More than a dozen supporters of Barack Obama came together Thursday afternoon at the Obama for America Tiffin office, 112 Washington St., for a stop of the Heartland Tour 2012.
Speaking at the event were Tanyce Addison, Democratic candidate for Ohio Senate District 26, and David Pepper, former Cincinnati City Council member and Hamilton County commissioner, who came to Tiffin after a stop at the Wyandot County Fair.
"President Obama knows that in America's heartland, more than anywhere else, we will succeed by restoring a strong middle class and returning to the belief that hard work should pay, and responsibility will be rewarded, and when everybody does their fair share, we're all better off," said Addison, who is running in the Nov. 6 general election against Sen. Dave Burke, R-Marysville. "But by choosing Paul Ryan as his running mate, (Republican candidate and former Massachusetts Gov.) Mitt Romney has cemented in his commitment to a plan that will devastate the middle class here in the heartland of Ohio."
"There is a choice in November, and that choice will have a big impact on the heartland of Ohio. That choice will really make a difference in the lives of the people who live in Tiffin, who live in this county, who live in this region," Pepper said.
He said Obama has pushed for small business and middle class tax cuts, invested in infrastructure projects and increased the availability of crop insurance, health care and wind energy.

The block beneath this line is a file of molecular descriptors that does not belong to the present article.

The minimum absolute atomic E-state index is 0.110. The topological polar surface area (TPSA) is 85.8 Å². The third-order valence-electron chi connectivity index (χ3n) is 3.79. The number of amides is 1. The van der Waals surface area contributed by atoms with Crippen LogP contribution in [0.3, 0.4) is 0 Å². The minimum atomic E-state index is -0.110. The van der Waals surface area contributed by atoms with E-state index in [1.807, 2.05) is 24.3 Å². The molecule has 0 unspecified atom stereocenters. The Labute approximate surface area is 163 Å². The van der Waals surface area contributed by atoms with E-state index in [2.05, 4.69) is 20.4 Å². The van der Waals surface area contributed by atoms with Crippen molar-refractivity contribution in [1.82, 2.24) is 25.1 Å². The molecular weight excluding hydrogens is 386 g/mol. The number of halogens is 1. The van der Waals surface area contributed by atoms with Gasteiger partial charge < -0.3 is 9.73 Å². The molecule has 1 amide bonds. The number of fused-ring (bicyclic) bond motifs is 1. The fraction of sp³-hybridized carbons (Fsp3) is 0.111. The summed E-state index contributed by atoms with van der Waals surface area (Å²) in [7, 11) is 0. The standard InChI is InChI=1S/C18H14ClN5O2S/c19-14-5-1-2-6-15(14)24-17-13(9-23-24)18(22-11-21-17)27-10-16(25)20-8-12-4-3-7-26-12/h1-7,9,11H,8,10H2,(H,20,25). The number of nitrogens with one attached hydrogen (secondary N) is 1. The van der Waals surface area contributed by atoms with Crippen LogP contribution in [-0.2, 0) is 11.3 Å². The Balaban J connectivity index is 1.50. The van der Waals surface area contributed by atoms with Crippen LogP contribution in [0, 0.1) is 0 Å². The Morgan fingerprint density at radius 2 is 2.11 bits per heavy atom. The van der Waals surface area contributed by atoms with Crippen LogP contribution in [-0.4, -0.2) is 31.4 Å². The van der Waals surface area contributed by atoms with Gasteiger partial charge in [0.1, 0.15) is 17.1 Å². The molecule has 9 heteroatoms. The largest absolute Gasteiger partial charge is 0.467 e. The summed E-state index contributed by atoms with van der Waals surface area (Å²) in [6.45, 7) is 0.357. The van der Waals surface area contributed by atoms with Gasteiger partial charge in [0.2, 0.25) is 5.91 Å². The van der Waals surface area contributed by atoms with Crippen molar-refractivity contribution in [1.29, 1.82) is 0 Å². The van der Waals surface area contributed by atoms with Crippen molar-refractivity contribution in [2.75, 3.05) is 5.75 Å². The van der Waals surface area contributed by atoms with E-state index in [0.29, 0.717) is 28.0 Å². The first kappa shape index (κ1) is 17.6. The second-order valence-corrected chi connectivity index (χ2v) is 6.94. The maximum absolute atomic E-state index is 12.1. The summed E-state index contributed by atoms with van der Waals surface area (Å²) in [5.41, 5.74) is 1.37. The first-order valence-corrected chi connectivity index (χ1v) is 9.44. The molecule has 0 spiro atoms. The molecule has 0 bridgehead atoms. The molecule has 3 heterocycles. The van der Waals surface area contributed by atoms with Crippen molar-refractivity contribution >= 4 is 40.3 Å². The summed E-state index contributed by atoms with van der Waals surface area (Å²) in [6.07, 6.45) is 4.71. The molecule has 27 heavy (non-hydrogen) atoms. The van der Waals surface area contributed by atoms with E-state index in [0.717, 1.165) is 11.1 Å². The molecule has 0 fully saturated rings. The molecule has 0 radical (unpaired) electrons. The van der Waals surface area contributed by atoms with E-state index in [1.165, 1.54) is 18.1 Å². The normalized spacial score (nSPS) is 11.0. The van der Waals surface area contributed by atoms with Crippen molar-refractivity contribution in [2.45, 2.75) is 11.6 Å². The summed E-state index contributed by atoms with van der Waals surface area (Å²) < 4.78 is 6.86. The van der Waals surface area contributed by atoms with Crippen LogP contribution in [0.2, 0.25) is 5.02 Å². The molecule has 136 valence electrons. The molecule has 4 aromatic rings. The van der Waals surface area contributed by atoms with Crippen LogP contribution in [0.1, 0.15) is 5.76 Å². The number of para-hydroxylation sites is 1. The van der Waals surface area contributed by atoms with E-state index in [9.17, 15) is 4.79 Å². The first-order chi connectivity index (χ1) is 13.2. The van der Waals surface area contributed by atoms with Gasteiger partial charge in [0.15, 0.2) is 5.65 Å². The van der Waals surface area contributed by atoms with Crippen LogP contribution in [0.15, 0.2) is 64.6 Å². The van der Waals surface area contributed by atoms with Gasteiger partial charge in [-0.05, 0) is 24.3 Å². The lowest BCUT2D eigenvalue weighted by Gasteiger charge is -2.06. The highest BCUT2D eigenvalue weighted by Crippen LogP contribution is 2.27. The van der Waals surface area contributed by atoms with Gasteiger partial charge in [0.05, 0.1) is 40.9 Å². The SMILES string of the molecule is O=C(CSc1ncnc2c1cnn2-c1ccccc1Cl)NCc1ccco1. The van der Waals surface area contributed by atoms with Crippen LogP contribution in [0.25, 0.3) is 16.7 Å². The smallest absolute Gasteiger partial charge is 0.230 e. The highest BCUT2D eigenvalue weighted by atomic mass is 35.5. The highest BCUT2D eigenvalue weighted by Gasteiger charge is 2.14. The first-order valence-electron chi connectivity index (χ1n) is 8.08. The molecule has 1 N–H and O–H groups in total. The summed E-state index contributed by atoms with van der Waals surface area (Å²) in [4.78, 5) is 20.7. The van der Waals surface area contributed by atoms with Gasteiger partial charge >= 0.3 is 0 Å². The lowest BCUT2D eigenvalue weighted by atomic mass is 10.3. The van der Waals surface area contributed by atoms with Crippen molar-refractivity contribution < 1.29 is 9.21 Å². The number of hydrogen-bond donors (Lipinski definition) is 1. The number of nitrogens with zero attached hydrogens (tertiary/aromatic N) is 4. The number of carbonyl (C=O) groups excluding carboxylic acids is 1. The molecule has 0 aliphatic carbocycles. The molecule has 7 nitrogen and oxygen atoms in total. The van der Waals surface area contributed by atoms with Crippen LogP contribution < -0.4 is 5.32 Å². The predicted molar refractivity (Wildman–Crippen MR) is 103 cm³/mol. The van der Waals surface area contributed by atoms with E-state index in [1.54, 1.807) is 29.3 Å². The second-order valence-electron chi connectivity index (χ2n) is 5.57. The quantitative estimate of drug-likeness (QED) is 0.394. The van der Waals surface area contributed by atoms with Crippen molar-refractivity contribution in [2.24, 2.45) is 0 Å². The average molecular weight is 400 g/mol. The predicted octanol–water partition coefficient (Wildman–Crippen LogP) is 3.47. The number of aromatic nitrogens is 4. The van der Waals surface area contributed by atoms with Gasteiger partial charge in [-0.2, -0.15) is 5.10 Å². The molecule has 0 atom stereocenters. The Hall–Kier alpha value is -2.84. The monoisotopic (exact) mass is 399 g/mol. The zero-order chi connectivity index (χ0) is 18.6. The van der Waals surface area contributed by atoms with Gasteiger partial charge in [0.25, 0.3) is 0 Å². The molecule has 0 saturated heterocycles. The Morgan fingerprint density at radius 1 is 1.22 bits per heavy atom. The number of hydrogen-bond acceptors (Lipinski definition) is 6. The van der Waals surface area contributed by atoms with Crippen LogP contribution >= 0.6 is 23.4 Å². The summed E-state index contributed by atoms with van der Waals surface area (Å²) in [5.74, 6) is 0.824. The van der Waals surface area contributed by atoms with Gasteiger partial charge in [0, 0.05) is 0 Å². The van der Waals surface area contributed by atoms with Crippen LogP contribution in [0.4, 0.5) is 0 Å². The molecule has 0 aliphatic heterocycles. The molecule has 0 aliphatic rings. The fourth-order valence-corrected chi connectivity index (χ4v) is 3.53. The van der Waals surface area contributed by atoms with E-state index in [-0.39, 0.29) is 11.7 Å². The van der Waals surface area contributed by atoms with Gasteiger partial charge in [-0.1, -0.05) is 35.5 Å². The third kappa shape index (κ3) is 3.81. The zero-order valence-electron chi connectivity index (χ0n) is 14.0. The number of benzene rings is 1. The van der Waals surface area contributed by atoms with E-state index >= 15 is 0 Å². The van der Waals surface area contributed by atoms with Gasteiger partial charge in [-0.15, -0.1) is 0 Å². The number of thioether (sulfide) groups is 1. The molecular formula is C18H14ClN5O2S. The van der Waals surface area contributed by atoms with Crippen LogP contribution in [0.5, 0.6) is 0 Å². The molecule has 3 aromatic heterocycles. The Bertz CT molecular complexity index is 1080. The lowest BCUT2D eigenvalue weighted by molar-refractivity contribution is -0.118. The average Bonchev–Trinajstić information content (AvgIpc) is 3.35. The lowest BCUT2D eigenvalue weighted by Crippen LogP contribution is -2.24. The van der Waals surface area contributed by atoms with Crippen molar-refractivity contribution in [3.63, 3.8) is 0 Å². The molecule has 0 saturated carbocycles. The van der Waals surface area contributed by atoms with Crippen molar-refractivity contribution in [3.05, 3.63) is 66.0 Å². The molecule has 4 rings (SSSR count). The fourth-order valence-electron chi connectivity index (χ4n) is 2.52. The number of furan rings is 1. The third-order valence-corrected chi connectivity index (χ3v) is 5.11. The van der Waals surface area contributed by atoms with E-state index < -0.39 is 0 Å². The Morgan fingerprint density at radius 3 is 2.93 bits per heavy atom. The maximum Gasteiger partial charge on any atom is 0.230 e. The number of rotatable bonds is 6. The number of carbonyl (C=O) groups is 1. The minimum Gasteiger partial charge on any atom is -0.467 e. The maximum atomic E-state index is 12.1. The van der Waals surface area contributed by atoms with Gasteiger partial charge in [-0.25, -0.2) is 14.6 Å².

Their message also was critical of the Romney campaign's stance on cutting taxes for high income earners, vouchers for Medicare, reducing Social Security benefits and changes to grants and interest rates for college students.
Addison and Pepper also touched on Republican Ohio Gov. John Kasich, who spoke at the Republican National Convention about state deficit cuts, which the pair said were based on cuts to local governments and school districts, resulting in service cuts and potential tax increases at the local level.
Pepper said the goal of the tour, which wraps up soon, was to bring the Obama campaign to small towns.
"President Obama and his campaign believe that every county of Ohio matters, every town matters, not just for the election, but actually make sure our state is strong, our country is strong," Pepper said.